Masters degrees in Food Sciences study the principles of human food production. These programmes will allow you to explore different forms of commercial food manufacture, the technologies these processes rely upon and the science behind them.
Many degrees have clear practical applications, delivering the expertise required by a range of commercial businesses and industries. Others are more theoretical, analysing the technologies used to produce, preserve or transport food and drink.
Courses can be taught or research-based, awarding MSc, MRes or MPhil degrees as appropriate. Entry requirements will vary, but you’ll normally be expected to have an undergraduate Science degree.
Why study a Masters in Food Sciences?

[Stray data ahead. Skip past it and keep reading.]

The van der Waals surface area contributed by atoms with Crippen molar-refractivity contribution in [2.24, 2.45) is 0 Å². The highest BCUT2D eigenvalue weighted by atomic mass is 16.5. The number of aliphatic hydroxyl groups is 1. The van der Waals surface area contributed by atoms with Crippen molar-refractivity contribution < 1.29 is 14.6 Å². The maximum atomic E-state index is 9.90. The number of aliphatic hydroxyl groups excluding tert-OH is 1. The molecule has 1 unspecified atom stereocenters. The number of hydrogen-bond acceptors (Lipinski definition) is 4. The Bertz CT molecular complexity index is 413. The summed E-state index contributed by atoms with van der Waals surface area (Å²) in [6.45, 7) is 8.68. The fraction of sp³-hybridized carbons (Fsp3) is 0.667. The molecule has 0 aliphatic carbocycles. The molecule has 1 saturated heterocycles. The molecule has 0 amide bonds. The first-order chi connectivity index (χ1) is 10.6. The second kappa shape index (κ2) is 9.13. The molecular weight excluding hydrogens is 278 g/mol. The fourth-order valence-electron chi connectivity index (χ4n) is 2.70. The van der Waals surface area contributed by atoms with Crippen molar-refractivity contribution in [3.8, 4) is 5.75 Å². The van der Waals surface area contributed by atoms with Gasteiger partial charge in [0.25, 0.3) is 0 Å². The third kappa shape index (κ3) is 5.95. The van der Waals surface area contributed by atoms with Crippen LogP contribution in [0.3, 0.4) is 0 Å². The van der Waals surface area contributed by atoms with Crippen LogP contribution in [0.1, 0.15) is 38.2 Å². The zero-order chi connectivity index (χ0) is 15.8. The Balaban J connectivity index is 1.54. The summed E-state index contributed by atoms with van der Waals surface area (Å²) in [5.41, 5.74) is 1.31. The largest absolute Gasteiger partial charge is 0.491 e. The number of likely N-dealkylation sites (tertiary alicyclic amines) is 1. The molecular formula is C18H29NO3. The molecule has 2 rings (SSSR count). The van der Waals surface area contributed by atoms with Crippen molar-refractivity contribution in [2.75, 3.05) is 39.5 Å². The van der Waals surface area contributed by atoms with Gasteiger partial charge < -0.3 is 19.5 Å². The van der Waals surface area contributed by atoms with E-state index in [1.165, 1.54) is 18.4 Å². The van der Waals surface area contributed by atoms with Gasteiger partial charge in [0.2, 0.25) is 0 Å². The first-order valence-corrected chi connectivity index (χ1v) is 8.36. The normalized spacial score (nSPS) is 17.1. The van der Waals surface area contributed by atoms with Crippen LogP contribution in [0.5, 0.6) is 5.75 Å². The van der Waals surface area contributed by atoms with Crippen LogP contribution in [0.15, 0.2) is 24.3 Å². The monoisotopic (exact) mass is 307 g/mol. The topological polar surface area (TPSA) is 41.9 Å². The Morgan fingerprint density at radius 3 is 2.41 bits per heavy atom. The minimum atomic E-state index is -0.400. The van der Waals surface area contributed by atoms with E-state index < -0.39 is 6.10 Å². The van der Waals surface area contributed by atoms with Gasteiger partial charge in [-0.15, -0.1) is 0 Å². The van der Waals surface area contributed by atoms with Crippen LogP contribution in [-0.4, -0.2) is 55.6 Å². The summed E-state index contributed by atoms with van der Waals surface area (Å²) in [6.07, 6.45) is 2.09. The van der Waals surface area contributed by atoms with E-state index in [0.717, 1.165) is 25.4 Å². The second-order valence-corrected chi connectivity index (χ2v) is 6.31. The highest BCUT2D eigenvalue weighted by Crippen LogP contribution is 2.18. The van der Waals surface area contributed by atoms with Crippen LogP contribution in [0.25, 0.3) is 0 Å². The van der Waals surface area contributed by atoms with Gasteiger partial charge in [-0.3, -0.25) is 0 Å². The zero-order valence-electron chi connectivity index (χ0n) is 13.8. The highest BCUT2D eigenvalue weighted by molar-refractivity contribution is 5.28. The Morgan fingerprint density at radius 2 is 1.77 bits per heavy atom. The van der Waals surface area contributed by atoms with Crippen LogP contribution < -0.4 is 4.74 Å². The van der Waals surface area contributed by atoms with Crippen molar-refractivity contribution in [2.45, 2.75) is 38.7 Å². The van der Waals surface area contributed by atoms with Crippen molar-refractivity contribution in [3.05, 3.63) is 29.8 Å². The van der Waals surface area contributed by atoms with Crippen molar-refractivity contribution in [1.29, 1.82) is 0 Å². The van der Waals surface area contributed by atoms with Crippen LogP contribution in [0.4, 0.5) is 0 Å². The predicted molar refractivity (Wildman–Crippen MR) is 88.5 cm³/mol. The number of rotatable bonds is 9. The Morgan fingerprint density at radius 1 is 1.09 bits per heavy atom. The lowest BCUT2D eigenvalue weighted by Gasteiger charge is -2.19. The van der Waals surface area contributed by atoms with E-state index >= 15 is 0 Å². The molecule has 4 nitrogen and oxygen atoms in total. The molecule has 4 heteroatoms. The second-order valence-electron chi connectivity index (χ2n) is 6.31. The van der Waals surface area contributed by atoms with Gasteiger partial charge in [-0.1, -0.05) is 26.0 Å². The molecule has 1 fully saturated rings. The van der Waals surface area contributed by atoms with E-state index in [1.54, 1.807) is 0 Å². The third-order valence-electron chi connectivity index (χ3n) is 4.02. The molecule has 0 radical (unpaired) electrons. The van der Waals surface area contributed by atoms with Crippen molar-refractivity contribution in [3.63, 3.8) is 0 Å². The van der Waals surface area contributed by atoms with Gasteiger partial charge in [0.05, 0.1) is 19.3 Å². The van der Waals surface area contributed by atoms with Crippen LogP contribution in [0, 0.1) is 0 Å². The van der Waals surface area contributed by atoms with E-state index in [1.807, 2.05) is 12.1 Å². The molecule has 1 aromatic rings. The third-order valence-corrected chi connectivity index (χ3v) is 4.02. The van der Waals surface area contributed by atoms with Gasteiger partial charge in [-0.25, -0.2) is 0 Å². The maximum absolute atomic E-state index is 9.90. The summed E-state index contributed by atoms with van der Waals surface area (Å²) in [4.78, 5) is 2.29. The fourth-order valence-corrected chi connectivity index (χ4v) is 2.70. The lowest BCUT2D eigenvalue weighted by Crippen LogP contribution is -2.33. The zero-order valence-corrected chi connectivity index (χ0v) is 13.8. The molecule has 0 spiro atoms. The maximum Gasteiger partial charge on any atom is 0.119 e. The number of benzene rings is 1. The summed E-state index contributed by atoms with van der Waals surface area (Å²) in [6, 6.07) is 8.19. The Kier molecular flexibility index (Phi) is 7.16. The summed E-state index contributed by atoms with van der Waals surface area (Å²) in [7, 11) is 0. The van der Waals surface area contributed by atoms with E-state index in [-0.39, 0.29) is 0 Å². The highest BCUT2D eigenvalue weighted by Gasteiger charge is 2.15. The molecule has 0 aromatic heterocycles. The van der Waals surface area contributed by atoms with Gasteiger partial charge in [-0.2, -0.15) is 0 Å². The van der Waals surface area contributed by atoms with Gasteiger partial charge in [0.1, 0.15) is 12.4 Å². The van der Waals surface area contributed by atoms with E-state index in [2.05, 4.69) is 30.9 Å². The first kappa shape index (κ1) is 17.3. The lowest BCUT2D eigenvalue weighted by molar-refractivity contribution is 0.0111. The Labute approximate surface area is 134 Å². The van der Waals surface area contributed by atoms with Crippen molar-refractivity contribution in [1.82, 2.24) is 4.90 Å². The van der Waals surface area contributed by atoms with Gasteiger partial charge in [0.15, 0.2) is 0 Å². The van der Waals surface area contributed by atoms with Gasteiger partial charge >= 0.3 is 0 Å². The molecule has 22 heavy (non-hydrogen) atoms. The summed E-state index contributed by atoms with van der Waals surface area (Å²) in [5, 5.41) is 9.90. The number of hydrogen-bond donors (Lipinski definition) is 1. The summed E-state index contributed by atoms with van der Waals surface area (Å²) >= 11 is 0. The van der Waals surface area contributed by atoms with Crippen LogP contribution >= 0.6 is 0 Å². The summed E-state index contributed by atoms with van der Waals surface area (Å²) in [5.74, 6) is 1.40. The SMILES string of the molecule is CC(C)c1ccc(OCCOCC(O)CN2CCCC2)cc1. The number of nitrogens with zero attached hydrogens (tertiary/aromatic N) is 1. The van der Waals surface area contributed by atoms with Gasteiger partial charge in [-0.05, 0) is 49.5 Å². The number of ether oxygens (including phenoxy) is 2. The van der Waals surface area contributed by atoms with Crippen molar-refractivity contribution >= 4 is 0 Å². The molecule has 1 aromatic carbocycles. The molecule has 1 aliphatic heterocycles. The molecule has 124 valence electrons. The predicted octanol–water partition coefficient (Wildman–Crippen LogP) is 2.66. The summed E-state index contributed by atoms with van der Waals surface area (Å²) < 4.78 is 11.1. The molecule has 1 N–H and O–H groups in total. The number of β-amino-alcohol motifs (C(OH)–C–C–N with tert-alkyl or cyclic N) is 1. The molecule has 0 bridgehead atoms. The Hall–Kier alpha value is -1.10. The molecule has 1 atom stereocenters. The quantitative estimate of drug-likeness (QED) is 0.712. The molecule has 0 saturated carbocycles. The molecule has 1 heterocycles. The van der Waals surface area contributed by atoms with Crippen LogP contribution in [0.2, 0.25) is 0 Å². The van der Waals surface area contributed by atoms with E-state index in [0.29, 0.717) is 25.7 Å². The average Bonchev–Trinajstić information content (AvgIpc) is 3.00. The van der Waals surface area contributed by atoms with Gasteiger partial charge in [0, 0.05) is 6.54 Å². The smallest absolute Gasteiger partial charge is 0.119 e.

Postgraduate training in Food Sciences has lots of obvious (and not so obvious) professional applications. Food production is a big business, with large companies developing new processing methods, or techniques for creating more natural products.
Careers are also available in related fields such as agriculture (no pun intended) as businesses and governments seek to find ways of feeding growing and changing populations. Or, with the right Food Science Masters, you could even find work in glamorous and exciting professions such as winemaking or craft beer production (an excellent way to leverage some of the extra-curricular experience you may have developed as a student).
A specialist Food Science degree (such as a Masters in Food Hygiene) has its own professional outcomes. You could work with a public health service or cross over into applied fields such as catering or food and beverage quality control.